3 Key Factors for Creating Good Content
The days of mindlessly churning out content are gone. Marketing teams that produce content just to check a box are no longer seeing the returns they used to. That’s because consumers are so saturated with content — be it blog posts, articles, video or even ephemeral and interactive content — they no longer will accept anything other than quality content that speaks to them personally.
To ensure their budget and time is spent effectively, marketing teams need to create a content strategy that takes into account their organizational needs, consumer interests and a top-down content audit. According to the Content Marketing Institute, a survey of marketers found that the development or adjustment of a content strategy resulted in the highest increase of success during 2017.
1. Organizational needs
Some companies fall into the trap of generating content simply because their competitors do. However, this is not a sound strategy. The first step to creating a content strategy is to find out your organizational needs. What is the company mission? How can content marketing benefit the company most within a specific timeline? What does the company require of its content? What are key business goals?
Identifying these answers will help you not only develop a content strategy, but also develop a business plan for content marketing.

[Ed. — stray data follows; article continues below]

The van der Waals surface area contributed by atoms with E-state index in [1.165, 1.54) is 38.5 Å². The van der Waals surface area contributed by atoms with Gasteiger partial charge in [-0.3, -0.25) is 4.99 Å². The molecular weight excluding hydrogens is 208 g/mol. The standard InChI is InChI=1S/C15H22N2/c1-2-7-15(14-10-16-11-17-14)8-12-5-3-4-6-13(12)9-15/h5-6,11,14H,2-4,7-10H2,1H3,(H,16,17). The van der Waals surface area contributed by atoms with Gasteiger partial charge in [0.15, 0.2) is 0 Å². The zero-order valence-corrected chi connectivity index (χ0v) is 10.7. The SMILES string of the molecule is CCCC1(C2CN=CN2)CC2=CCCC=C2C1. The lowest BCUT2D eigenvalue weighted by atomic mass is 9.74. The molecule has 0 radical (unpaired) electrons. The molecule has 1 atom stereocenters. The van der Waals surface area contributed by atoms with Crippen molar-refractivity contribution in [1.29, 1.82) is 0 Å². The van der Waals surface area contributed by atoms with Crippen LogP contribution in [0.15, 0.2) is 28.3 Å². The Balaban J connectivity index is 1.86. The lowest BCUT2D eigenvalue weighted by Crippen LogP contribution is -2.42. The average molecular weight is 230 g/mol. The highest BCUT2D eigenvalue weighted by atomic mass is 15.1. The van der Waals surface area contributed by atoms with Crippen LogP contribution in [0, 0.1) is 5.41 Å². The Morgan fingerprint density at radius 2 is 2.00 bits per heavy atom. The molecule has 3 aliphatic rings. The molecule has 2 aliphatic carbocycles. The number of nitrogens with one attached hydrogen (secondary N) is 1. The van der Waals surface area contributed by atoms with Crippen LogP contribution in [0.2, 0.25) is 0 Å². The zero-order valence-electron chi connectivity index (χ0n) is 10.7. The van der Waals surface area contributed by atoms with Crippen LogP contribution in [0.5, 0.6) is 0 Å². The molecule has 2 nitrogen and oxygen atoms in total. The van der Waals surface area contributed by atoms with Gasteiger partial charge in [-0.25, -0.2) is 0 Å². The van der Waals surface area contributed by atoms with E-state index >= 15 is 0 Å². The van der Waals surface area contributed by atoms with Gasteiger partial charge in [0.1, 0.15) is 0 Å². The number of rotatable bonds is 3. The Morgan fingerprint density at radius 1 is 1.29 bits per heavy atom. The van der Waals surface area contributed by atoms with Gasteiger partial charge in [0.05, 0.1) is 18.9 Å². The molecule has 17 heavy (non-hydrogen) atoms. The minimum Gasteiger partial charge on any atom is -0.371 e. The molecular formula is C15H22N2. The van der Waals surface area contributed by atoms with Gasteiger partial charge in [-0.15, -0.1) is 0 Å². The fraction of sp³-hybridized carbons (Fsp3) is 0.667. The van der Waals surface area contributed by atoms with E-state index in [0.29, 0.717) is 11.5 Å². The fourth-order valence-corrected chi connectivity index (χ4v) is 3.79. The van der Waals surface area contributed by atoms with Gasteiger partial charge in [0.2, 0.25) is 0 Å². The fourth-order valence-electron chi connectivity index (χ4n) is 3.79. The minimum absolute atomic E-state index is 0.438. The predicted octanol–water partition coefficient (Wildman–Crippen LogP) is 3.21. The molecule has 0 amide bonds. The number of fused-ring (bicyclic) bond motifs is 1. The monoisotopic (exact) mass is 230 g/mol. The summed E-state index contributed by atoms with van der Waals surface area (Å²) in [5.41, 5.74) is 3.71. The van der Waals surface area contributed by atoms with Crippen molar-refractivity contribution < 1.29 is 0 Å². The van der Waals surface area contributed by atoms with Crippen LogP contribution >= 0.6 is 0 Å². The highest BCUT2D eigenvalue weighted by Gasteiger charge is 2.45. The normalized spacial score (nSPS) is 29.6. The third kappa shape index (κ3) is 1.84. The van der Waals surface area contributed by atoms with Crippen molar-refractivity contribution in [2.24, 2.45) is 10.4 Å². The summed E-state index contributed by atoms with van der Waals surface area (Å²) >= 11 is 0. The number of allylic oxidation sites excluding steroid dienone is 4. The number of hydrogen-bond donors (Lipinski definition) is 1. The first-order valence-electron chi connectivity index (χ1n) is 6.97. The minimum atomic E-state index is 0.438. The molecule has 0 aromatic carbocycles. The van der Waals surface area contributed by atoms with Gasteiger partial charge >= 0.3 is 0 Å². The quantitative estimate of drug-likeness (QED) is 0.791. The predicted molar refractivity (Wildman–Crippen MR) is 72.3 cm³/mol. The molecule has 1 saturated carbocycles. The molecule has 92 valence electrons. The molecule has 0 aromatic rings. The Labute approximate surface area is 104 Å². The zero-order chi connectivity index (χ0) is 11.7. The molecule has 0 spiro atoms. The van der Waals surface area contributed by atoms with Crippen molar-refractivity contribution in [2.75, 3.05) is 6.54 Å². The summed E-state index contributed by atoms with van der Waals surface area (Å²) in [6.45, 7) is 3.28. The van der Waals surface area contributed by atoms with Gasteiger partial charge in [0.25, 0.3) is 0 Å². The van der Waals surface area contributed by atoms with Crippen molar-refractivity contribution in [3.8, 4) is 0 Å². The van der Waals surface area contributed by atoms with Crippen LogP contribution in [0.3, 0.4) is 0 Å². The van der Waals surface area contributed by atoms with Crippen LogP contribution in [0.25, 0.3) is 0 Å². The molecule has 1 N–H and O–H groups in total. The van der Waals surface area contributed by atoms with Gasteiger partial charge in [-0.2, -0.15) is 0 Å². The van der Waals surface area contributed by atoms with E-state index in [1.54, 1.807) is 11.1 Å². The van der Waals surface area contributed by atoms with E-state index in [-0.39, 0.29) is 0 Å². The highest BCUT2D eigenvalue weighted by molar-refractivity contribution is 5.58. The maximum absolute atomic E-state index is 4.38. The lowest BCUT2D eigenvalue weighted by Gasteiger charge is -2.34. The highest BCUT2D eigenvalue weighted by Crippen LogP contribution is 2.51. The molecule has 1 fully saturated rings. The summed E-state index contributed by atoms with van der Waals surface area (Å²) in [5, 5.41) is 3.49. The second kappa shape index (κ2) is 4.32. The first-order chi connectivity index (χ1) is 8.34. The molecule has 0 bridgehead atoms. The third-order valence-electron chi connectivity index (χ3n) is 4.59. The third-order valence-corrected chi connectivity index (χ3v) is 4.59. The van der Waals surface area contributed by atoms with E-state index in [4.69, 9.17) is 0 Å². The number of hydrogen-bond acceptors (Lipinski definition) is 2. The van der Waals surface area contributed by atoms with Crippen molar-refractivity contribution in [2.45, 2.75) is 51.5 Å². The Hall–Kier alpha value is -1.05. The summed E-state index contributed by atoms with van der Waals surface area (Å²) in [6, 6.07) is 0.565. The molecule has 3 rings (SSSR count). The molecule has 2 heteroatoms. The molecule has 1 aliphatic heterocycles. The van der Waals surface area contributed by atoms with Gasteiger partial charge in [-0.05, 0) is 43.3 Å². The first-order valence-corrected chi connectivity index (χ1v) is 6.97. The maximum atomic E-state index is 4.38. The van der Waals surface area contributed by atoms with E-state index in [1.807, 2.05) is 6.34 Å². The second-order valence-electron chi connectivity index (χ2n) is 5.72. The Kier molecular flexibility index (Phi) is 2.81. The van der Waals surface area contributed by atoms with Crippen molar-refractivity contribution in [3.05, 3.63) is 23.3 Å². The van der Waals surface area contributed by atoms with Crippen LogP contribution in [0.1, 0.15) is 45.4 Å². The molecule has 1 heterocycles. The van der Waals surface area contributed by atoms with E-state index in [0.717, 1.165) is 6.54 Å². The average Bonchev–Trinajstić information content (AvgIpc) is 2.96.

2. Consumer interests
Knowing your audience is one of the most important pillars of content marketing. At the very least, a marketing team should identify the basics of their target audience:
- Demographic info such as age, gender, education, income and location
- What topics the audience is interested in
- What channels the audience uses (Facebook, Twitter, etc.)
Some marketing teams dig deeper, finding out which influencers have the biggest impact on their audience, as well as what content their audience currently consumes. More marketers are adopting the process of creating consumer personas. The key to building useful, actionable personas is accurate customer data, regular updates and pairing the personas with the content strategy.
3. Content audit
For many marketers looking to create or adjust a content strategy, there may already be a large surplus of existing content for them to use. Finding, cataloging and re-using existing content can save a lot of time and money, as well as possibly help marketers refine their content focus.
There are several ways to run a content audit, and it heavily depends on how organized the material already is. Content that has been archived, tagged and categorized needs little in the way of auditing. In a very well-organized system, it is likely that evergreen content has already been marked as such and is ready for repurposing. The only step left is to compare your existing content to your new content strategy and see where the gaps are.
For poorly organized content, it will require a little bit of manual labor. Marketers should take inventory of their existing content and categorize it according to content type, topic and reusability. Additional metrics may include SEO quality, lifetime traffic, uniqueness, etc. All this goes into evaluating what action is needed for a specific piece of content. Evergreen content can be immediately reused, while seasonal content can only be used during a specific time period. Certain materials will need to be rewritten or adjusted before they can be used again, and lastly, some content should be archived or deleted entirely.
These three factors can be applied to all types of content — from video and podcasts to blogs and web content. The sooner a content strategy is in place, the sooner you can start seeing an increase in consumer engagement and conversions.
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